Maharashtra is India's third largest state in terms of area and second
largest in terms of population after Uttar Pradesh. It is bordered by
the states of Gujarat, Madhya Pradesh, Chhattisgarh, Andhra Pradesh,
Karnataka, Goa and the Union territory of Dadra and Nagar Haveli and
is home to 96 million people.
Mumbai, India's largest city, is the capital of Maharashtra.
Maharashtra has a
population of 96,752,247 inhabitants making it the second most
populous state in India, and the second most populous country
subdivision in existence. The Marathi-speaking population of
Maharashtra numbers 62,481,681 according to the 2001 census. This
is a reflection of the cosmopolitan nature of the state.
Only eleven countries of the world have a population greater than
Maharashtra. Its density is 322.5 inhabitants per square kilometre.
Males constitute 50.3 million and females, 46.4 million
307,713 km (118,809 sq mi)
Hindus form the majority of Maharashtra
population and the culture of Maharashtra reflects that. There are
many temples in Maharashtra some of them being hundreds of years old.
These temples are constructed in a fusion of architectural styles
borrowed from North and South India. The temples also blend themes
from Hindu, Buddhist and Jain cultures. The temple of Vitthala at
Pandharpur is the most important temple for the Varkari sect. Other
important religious places are the Ashtavinayak (eight temple sites of
Ganesha), Bhimashankar which is one of the Jyotirlinga (12 important
shiva temples). Amongst the cave art and architecture is the famous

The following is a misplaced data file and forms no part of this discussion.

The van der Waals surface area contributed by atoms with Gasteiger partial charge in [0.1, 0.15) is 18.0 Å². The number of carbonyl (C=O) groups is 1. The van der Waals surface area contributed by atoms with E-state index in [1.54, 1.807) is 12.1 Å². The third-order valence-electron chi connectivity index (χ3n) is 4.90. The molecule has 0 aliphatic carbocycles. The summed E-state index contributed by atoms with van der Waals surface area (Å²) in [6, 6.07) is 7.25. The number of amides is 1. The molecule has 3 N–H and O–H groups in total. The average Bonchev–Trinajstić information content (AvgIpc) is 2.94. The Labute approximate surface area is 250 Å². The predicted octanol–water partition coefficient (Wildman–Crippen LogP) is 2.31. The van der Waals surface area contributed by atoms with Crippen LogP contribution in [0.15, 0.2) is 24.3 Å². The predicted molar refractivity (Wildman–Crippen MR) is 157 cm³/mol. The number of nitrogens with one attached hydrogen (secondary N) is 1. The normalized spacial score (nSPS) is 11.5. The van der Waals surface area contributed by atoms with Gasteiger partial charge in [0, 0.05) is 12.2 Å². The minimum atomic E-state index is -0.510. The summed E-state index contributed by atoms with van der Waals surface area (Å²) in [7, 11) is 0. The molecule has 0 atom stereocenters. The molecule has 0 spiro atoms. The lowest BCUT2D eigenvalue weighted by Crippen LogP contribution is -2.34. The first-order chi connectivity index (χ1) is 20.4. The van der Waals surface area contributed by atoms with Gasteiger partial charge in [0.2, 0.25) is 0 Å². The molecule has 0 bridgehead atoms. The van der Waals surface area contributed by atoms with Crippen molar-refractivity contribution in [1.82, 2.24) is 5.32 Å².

tourist attraction of Ajanta and Ellora Caves near Aurangabad. A
famous example of Mughal architecture is the tomb of the wife of
Aurangzeb called Bibi Ka Maqbara also located at Aurangabad.
Maharashtra's diversity of physical features and geography is
reflected in her people and culture. Virtually every major is
represented in the state. The Deccan Plateau in Central Maharashtra is
largely populated by tribal groups. The Bhils, Mahadeo Kolis, Gonds
and Warlis are the largest tribal communities. On the northwestern
coast, the Warlis continue their frugal, reflective existence,
worshipping the mother goddess. Warli myths reveal that death came
upon the human race as a result of the humiliation of Mother Earth.
The Warlis appease this goddess of creative energy, the corn goddess
and the goddess of trees and plants. Their death songs attempt to
unravel the mysteries of life and death, revealing their simple awe of
nature in all its innocence.
The Warlis, aboriginal settlers from the foothills of the Sahyadris,
in Thane district, north of Mumbai, live in a small cluster of huts
called padas. These houses generally have one door and no windows at
The Gonds, a people of central India, are spread between the forested
areas of the states of Madhya Pradesh, Maharashtra, Andhra Pradesh and
Orissa. They have distinctive customs and speak a Dravidian language
called Gondi. Today, many Gond youth have taken on the dominant
language of their regions and cultural variations between tribal
communities is expanding. Where their forest homes are still intact,
however, their lifestyles remain unchanged and such communities